All posts by Ashley Yeong

The World of Nepenthes

The World of Nepenthes

Diverse and carnivorous, pitcher plants fascinate for their killing abilities and beauty but they also need better protection.

Writer: Ashley Yeong

Editor: SL Wong

Published: 7 February 2024

PITCHERS are the Nepenthes’ deadly weapons. Hence its common name: the pitcher plant. For this tropical species devours its prey. Leaves shoot from the center of the plant, each with a thin tendril at the tip of the leaf and a pitcher-trap at the end of the tendril. In these pitchers is digestive fluid.

(Feature image: Nepenthes alba is only found in Peninsular Malaysia, especially in high mountain forests such as Gunung Tahan in Pahang. | Photo by Ikhwanuddin Mat Esa)

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Empangan di Negeri Perak Ancam Keramat Batu dan Perkuburan Moyang

Beberapa siri empangan kecil berikutan peralihan hijau negeri Perak cetuskan bantahan komuniti Orang Asli. Diterjemah oleh Shazni Bhai.

PERJALANAN pacuan empat roda melambung-lambung sepanjang laluan berliku mendaki Gunung Korbu di negeri Perak. Empat puluh minit ke pedalaman terdapat binaan konkrit didirikan berketinggian 5 meter atau hampir 2 tingkat.

Binaan itu adalah sebuah empangan hidro elektrik mini, yang akan dikerah bagi menjana 7 megawatt (MW) tenaga boleh diperbaharui untuk grid kuasa elektrik.

Ini adalah salah satu empangan hidro elektrik mini yang akan dibina di seluruh negeri ini. Walau pun bertujuan untuk memenuhi komitmen tenaga boleh diperbaharui kerajaan, konflik dengan komuniti Orang Asli dilihat makin meningkat.

(Imej utama: Tenaga boleh diperbaharui dijana oleh empangan hidro mini di Sungai Korbu, namun untuk siapa dan apa korbannya? | Foto: Ashley Yeong)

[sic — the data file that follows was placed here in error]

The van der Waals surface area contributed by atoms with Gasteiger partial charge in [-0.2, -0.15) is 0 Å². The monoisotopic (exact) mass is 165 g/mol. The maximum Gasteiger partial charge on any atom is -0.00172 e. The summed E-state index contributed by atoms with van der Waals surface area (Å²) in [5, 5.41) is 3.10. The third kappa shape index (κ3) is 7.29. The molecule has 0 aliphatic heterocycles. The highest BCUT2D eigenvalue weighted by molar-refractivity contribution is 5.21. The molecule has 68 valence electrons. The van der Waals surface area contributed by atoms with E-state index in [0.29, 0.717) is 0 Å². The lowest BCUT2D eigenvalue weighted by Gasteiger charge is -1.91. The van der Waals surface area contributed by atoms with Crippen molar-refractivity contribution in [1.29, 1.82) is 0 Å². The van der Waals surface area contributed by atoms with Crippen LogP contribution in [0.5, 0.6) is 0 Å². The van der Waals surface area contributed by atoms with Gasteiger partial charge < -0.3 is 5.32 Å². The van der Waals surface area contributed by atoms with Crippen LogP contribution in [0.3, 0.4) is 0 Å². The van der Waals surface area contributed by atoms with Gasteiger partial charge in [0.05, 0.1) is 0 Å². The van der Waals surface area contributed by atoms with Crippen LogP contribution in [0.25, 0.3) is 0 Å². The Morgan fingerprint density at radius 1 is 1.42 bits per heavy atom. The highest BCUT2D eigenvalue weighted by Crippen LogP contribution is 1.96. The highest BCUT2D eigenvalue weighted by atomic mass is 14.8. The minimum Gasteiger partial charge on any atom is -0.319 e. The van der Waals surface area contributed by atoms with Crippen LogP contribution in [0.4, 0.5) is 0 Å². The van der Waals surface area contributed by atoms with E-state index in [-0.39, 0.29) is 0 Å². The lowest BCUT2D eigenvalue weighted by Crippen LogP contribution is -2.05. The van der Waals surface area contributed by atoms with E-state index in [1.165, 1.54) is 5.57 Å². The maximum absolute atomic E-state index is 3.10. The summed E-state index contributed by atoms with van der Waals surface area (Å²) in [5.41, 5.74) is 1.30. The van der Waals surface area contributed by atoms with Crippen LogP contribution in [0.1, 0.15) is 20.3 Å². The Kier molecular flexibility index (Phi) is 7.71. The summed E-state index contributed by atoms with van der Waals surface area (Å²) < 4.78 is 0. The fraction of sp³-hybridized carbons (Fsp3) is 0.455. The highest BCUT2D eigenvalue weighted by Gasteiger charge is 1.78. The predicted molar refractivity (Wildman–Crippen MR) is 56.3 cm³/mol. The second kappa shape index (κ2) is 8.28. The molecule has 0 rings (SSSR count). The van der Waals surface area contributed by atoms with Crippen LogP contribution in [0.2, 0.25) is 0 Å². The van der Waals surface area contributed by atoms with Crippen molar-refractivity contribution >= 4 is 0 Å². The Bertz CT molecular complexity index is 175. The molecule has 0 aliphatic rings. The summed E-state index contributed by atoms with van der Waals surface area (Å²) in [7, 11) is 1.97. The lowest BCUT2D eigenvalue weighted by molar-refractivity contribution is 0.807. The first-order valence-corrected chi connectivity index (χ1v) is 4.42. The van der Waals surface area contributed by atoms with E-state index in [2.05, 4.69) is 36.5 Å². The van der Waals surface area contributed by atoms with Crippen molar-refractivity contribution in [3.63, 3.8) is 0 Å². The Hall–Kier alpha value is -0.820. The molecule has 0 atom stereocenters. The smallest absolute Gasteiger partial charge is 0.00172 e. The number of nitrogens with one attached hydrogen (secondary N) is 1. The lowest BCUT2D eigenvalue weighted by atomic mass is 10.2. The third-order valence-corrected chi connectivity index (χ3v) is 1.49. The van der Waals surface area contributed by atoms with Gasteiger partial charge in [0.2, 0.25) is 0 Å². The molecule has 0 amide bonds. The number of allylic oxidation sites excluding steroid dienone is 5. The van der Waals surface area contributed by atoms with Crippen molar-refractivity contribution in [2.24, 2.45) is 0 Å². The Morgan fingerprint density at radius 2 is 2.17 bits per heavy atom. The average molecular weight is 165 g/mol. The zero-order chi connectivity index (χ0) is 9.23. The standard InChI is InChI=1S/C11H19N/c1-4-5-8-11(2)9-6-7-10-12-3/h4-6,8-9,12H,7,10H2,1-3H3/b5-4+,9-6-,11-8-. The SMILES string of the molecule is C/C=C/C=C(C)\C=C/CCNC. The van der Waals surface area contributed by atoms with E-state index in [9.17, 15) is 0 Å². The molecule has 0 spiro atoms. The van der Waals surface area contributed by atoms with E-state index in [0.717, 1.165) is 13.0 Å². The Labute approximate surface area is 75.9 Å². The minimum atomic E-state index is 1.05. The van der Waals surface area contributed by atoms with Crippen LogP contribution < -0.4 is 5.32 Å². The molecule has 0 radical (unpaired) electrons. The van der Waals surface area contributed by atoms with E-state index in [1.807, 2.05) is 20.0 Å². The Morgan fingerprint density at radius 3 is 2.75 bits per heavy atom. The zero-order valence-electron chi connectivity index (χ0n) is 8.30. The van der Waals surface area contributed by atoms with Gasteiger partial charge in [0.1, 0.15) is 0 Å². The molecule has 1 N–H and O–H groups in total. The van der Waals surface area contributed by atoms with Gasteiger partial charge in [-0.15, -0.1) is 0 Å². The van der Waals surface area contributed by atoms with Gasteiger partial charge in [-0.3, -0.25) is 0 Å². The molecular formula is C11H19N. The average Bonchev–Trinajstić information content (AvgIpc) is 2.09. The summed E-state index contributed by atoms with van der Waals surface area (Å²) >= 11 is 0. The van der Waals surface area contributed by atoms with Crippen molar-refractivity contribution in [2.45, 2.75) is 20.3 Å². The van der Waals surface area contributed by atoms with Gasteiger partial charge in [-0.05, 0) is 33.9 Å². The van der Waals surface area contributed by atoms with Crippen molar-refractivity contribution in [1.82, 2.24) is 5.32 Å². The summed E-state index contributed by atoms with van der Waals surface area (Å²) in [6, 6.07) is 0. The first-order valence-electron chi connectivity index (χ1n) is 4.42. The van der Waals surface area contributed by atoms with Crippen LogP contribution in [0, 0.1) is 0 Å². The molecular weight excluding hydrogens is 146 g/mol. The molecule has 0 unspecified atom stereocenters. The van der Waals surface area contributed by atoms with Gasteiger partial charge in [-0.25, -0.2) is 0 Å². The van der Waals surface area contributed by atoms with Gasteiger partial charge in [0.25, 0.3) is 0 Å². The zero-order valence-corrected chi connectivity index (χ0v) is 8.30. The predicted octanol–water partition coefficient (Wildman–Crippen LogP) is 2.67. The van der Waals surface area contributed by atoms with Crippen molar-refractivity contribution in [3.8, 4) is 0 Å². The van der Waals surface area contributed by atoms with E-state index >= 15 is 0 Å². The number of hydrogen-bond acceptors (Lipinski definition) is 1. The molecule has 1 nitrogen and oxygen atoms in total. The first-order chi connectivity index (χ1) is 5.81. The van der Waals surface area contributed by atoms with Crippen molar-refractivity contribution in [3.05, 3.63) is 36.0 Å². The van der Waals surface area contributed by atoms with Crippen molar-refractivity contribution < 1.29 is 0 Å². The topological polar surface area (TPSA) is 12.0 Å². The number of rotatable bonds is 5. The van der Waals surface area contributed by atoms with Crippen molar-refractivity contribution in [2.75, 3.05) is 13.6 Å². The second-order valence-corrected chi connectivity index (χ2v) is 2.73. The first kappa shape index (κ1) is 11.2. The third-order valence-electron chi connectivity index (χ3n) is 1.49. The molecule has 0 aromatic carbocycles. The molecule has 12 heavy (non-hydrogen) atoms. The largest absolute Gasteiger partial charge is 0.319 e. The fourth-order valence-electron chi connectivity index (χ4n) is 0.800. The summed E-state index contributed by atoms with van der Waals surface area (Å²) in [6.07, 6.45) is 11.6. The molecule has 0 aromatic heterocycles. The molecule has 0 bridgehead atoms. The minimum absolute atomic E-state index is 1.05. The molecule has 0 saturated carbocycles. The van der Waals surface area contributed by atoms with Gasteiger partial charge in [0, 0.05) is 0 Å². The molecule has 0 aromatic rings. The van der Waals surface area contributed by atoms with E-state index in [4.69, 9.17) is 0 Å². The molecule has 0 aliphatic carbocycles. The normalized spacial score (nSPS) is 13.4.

Perak Dams Threaten Stone Spirits and Ancestral Graves

A series of small dams that is part of Perak’s green transition is making Orang Asli communities go up in arms.

IT IS A bumpy truck ride along the winding path up Gunung Korbu in Perak. Forty minutes in, a concrete structure stands 5 m, or nearly 2 floors, tall. This structure is a mini hydroelectric dam, tasked to generate 7 megawatts (MW) of renewable energy for the electricity grid.    

This is one of the mini hydroelectric dams to be built throughout the state. While helping to meet the state’s renewable energy commitments, they appear to be in increasing conflict with Orang Asli communities.

(Feature photo: Renewable energy is generated by the Sungai Korbu mini hydro dam, but for whom and at what cost? | Image: Ashley Yeong)


Securing Water in a Harsher Climate

El Niño sparks concerns of dry taps in Malaysia. And as global temperatures increase, so will droughts and heatwaves, experts say. In response, government agencies are coordinating water assets and integrating water management for better water security.

EL NIÑO is back, casting its fiery spell upon Malaysia once more.

Last observed in 2019, this natural phenomenon is often synonymous with hot and dry weather in Malaysia. During particularly strong El Niño events in 1997 and 2015, millions of Malaysians endured water rationing – some for months – as dams dried up.

Now, experts are sounding the alarm as they predict this El Niño weather might last until March 2024 and intensify. To shield ourselves from the impacts of El Niño, it is now more vital than ever to ensure our water resources are well prepared. But can we?

(Photo: Air Hitam Dam is one of three dams on Penang Island. Authorities had to do cloud-seeding in June 2023 to replenish the dropping water levels at the dam. | Image from Google Earth Pro, June 22, 2022)